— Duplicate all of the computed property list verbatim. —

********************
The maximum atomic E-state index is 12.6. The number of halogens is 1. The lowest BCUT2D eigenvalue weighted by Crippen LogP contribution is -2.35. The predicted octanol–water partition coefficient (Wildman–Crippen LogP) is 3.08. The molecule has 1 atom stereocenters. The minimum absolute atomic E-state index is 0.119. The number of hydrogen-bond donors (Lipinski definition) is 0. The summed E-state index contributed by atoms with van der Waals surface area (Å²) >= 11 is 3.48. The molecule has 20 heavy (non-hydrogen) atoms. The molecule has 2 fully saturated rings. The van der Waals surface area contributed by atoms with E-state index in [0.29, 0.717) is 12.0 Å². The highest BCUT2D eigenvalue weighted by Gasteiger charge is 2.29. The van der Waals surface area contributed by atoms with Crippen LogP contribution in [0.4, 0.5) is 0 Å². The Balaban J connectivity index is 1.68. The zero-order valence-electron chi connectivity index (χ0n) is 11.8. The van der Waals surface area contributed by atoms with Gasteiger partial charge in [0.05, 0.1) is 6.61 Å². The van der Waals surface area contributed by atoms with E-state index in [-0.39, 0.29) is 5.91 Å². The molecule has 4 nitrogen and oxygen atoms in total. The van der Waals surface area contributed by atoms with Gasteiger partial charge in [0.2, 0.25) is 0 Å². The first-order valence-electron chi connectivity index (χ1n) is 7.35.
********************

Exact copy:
The maximum atomic E-state index is 12.6. The number of halogens is 1. The lowest BCUT2D eigenvalue weighted by Crippen LogP contribution is -2.35. The predicted octanol–water partition coefficient (Wildman–Crippen LogP) is 3.08. The molecule has 1 atom stereocenters. The minimum absolute atomic E-state index is 0.119. The number of hydrogen-bond donors (Lipinski definition) is 0. The summed E-state index contributed by atoms with van der Waals surface area (Å²) >= 11 is 3.48. The molecule has 20 heavy (non-hydrogen) atoms. The molecule has 2 fully saturated rings. The van der Waals surface area contributed by atoms with E-state index in [0.29, 0.717) is 12.0 Å². The highest BCUT2D eigenvalue weighted by Gasteiger charge is 2.29. The van der Waals surface area contributed by atoms with Crippen LogP contribution in [0.4, 0.5) is 0 Å². The Balaban J connectivity index is 1.68. The zero-order valence-electron chi connectivity index (χ0n) is 11.8. The van der Waals surface area contributed by atoms with Gasteiger partial charge in [0.05, 0.1) is 6.61 Å². The van der Waals surface area contributed by atoms with E-state index in [-0.39, 0.29) is 5.91 Å². The molecule has 4 nitrogen and oxygen atoms in total. The van der Waals surface area contributed by atoms with Gasteiger partial charge in [0.2, 0.25) is 0 Å². The first-order valence-electron chi connectivity index (χ1n) is 7.35.